My husband is obsessed with minimalism. In the evenings he sits on the back porch with a cigar and listens to minimalist podcasts. They tell him what to keep and what to throw away. They tell him to count his belongings. When he comes back inside he smells like tobacco and determination. Boxes pile up around me. They are filled with books and clothes. “I’m never going to read this,” he tells me. “When was the last time I wore this?” he asks. The boxes are packed up and carted off, and my possessions spillover seamlessly into the spaces his have left.
I collect things. I have two bookshelves stocked with books and journals. I have a third bookshelf for movies and CDs. I have a chest stuffed with extra pillows and blankets. I have two boxes of teacups in storage in my parent’s attic. I have five shoeboxes of letters and postcards. I have nineteen spare lip balms. I have twenty colors of nail polish, five sunglasses, a drawer full of fuzzy socks. I have two back up shampoos, conditioners, body washes, and facial cleansers and scrubs. I have too many perfumes to count. I have fiesta ware, sketchbooks, pens, bags, and six blue dress shirts.
The minimalists say that you shouldn’t keep anything on hand that you could purchase if necessary for under twenty dollars. For example, a roll of duct tape. Why burden yourself with a roll of cumbersome duct tape that you only use once in a great while? “Jettison it!” they cry, and I can picture them tossing their half-used duct tape into the air, and celebrating their newfound freedom, and buying another roll of duct tape, and using half of it, and getting rid of it, and buying another roll, and using half, and getting rid of it over and over and over again in an endless cycle of waste. Minimalism strikes me as a folly of the wealthy.
In mid-January the Powerball reaches an all-time record high jackpot of 1.6 billion dollars. The entire country is manic. Kim K tweets about it. I hear about it on the radio on the way to work. My coworkers can’t stop talking about it. “My dad bought like sixty dollars’ worth of tickets for me,” my manager says. “What would you do if you won?” is the topic of the day. Most answers involve tropical destinations, private jets, and extravagant purchases. All I can think about is all the things I would be able to get rid of. I wouldn’t have to hold on to poorly made clothes because I couldn’t afford nicer ones. I wouldn’t have to stockpile every little thing for fear that if I ever ran out, I wouldn’t be able to buy more. I wouldn’t have anxiety about student loans or car payments or rent or emergency funds. I wouldn’t have to worry.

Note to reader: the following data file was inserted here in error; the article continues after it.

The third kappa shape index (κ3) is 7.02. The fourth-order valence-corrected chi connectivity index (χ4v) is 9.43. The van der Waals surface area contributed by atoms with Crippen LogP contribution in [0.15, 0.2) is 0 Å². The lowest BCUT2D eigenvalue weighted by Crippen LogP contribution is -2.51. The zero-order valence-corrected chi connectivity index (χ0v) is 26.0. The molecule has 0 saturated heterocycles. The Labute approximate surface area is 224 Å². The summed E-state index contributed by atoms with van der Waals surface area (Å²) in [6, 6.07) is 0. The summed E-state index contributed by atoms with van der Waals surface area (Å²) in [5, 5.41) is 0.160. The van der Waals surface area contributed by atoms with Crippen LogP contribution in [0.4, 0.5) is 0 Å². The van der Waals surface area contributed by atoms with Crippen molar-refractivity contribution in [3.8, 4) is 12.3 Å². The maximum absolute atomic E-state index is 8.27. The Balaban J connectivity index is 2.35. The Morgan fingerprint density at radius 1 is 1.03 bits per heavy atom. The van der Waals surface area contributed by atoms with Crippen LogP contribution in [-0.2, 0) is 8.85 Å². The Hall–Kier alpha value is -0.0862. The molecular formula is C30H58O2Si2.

During my shift I watch customers heap items on my counter. They pick up odds and ends as they stand in line. Hair ties, combs, lip glosses, other things that they might need. A girl buys a bath sponge because it matches the sweater she has on that day. One woman buys camisoles in every color available. Another woman buys five pairs of black leggings. “I’m always losing these things,” she says. I can’t help but think that she might keep better track of them if she limited herself to only one pair. My lifestyle doesn’t look so appealing when I see it on other people.
When I get home I decide not to live in fear. I tear apart my bedroom and find six identical headbands. Why do I have these? In case something happens to the first one. I chuck them in a box. What else do I own just in case? A stack of spiral bound notebooks (in case I go to grad school) go sailing into the box. They are followed by a pack of basic white v-neck tees (in case of stains) and a large duffel bag (in case I take up a sport). I rifle through my closet and pull out a drab stone-colored dress.
In case someone else dies.
In the past four years I’ve worn this dress for four deaths. I wore it to my cousin’s funeral and my aunt’s viewing. I wore it to my friend’s memorial service and my classmate’s tribute. The fabric feels stiff and thick as though it’s been saturated by a buildup of repeated grief. I need this dress. Just like I will always need more bobby pins, or pairs of underwear, or toothbrushes, I will always need this dress, because someone will always die. It occurs to me that a dress cannot prepare me for death. I drop it into the box, pack it up, and take it to Goodwill.
The next day at work I discover that the Powerball has gone down. Three winners in California, Florida, and Tennessee have split the jackpot. No one seems disappointed or fazed. No one really counted on winning. On the sales floor, customers shop as usual. A woman asks for my help detangling a necklace. I focus on the task and hold it up for her when I’m finished. “Thanks,” she smiles. She’s wearing my dress.